Margaret Walker Center receives generous donation from the estate of Doris Derby, noted civil rights photographer

JACKSON, Miss. – Jackson State University’s Margaret Walker Center is the recipient of a generous undisclosed donation from the estate of Doris Derby, Ph.D. Derby, a civil rights era photographer, educator, activist and artist, passed away in April.

“I had the great pleasure of getting to know Dr. Derby in 2014 when I curated the first of eight exhibitions of her photography at JSU. She quickly became a mentor, friend, ally, and shero. I will deeply miss her and will always remember her generosity, fierce spirit, and commitment to justice,” said Robert Luckett, Ph.D. director of the Margaret Walker Center

Derby’s benefaction will endow two major awards that the Margaret Walker Center will bestow annually:

  • Doris Derby Visual Arts and Social Justice Award: The Margaret Walker Center hosts the Creative Arts and Scholarly Engagement (CASE) Festival at Jackson State University each year. The CASE Festival highlights work in four main categories: performing arts, written works, poetry/spoken word, and the visual arts. The conference is open to high school, undergraduate, and graduate students from around the country.
  • The Doris Derby Visual Arts Award will annually award a cash prize to a student from any institution whose contribution best reflects the CASE Festival visual arts theme, including painting, drawing, printmaking, sculpture, ceramics, photography, video, filmmaking, design, and crafts.
  • For My People – Doris Derby Legacy Award: As part of its annual Dr. Martin Luther King, Jr. Birthday Convocation, which began at Jackson State in January 1969, the Margaret Walker Center hosts the For My People Awards luncheon. Named in honor of Margaret Walker’s most famous poem and book of poetry, the For My People Awards is given to individuals and institutions for their commitment to African American history and culture.
  • The For My People – Doris Derby Legacy Award will be awarded to a descendant of activist(s) who worked in the various social justice movements of the 1950s and 1960s. Recipients will be recognized for their dedication to continuing in the tradition of activism, broadly defined, and honoring their family’s legacies.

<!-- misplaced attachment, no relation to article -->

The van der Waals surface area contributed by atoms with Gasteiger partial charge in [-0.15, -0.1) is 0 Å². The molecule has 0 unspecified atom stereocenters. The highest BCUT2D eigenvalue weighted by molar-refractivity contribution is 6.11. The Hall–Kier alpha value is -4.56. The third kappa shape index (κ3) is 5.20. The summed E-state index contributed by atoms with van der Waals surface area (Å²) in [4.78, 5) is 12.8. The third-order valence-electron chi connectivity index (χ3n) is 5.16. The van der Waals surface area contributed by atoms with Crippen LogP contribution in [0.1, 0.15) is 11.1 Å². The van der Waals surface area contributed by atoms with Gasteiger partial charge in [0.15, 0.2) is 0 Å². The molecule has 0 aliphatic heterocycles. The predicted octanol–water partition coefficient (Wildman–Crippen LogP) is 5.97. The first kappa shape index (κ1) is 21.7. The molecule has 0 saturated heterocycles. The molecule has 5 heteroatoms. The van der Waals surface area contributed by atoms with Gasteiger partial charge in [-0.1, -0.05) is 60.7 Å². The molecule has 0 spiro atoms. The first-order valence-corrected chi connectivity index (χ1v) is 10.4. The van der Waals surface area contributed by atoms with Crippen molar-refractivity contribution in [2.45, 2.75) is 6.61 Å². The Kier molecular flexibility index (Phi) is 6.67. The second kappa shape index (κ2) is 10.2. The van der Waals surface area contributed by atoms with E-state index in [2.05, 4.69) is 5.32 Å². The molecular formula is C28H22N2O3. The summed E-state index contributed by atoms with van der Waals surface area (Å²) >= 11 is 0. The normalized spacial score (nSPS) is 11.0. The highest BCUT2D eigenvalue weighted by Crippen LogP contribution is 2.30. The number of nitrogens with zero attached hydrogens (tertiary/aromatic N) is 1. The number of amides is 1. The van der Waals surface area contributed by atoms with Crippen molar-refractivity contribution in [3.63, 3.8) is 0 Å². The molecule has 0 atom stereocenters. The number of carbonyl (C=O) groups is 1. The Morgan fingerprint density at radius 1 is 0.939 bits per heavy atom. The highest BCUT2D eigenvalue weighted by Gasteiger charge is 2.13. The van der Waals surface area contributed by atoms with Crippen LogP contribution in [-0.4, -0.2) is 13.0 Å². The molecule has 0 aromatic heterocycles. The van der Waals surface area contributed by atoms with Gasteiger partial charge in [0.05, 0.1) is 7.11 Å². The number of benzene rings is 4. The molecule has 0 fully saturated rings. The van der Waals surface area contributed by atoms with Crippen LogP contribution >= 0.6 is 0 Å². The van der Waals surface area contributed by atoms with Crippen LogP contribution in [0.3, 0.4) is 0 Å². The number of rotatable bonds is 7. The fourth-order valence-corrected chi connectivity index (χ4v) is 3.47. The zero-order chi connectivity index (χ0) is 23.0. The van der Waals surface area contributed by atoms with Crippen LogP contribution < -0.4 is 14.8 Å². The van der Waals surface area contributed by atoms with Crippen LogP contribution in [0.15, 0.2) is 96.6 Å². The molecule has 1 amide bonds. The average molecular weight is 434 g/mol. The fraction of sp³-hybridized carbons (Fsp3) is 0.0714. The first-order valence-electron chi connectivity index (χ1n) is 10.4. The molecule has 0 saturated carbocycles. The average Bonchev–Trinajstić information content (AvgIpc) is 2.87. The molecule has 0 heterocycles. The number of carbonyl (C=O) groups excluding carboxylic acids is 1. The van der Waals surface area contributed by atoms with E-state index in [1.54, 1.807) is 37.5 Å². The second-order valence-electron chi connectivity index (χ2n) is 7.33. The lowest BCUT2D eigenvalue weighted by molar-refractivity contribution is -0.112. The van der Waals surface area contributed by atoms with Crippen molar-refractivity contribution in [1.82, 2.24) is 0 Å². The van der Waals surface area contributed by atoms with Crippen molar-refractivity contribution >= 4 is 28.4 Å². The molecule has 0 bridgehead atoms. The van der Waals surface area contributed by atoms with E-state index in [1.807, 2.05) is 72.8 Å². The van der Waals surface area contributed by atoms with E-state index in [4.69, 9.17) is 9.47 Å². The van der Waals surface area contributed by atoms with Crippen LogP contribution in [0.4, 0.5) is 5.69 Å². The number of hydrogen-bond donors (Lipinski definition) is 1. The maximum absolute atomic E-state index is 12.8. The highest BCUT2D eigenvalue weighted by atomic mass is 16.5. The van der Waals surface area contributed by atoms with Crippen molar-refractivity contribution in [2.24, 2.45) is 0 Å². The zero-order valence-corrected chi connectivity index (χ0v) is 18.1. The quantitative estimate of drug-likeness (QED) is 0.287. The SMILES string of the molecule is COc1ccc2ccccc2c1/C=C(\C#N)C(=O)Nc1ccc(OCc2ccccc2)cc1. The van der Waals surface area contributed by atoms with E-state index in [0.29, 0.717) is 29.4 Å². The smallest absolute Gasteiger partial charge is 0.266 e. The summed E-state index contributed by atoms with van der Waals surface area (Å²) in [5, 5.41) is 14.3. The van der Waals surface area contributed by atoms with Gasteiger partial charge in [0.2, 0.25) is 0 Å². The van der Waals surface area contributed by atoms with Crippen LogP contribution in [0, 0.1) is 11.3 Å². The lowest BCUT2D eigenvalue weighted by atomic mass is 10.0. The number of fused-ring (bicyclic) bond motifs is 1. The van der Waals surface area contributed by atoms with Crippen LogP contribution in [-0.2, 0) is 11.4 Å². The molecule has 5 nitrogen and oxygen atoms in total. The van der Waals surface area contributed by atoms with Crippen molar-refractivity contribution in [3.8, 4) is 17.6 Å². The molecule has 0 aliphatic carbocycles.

“Dr. Derby had been working with us for a while to establish these awards, but honestly, I didn’t know the extent of her commitment until the gifts were received from her estate,” said Luckett. “It was so deeply moving, and it means that the Margaret Walker Center will continue to honor the legacy of Doris Derby in perpetuity through our work” 

Derby is known for her life-long commitment to defending human rights. Under her tutelage, new generations have been trained as educators, scholars, artists, and activists. The Doris Derby Legacy Award honors the legacy of activism established by her grandparents and parents. 

Executive Director of the Major and Planned Gifts Unit Constance Lawson expounded on the significance of Derby’s benevolence. 

“Planned gifts are important to the sustainment and life of the university. They also serve as legacy gifts enabling people, like Derby, to create a powerful philanthropic legacy allowing JSU to educate generations of students long after a donor has passed away,” said Lawson.

In 1963, Derby arrived in Mississippi with the Student Nonviolent Coordinating Committee (SNCC), following her passion for the civil rights movement. Over nine years later, she would join Margaret Walker’s staff at the Institute for the Study of the History, Life and Culture of Black People, now the Margaret Walker Center. 

In Mississippi, Derby used her camera to capture thousands of historic images published in endless publications and exhibitions at JSU and around the globe. Her African history and culture book collection is archived at the Margaret Walker Center, and her photographs and artifacts have been donated to the permanent collection of the Mississippi Civil Rights Museum.

After leaving Mississippi, Derby began an academic career in anthropology, earning her Ph.D. from the University of Illinois. In 1990, Derby took a position at Georgia State University as the founding director of African American Student Services and Programs and served as an adjunct associate professor in the Anthropology Department until her retirement in 2012. 

Derby lived in Atlanta with her husband Bob Banks, an actor and retired Georgia State administrator, until her death in 2022.

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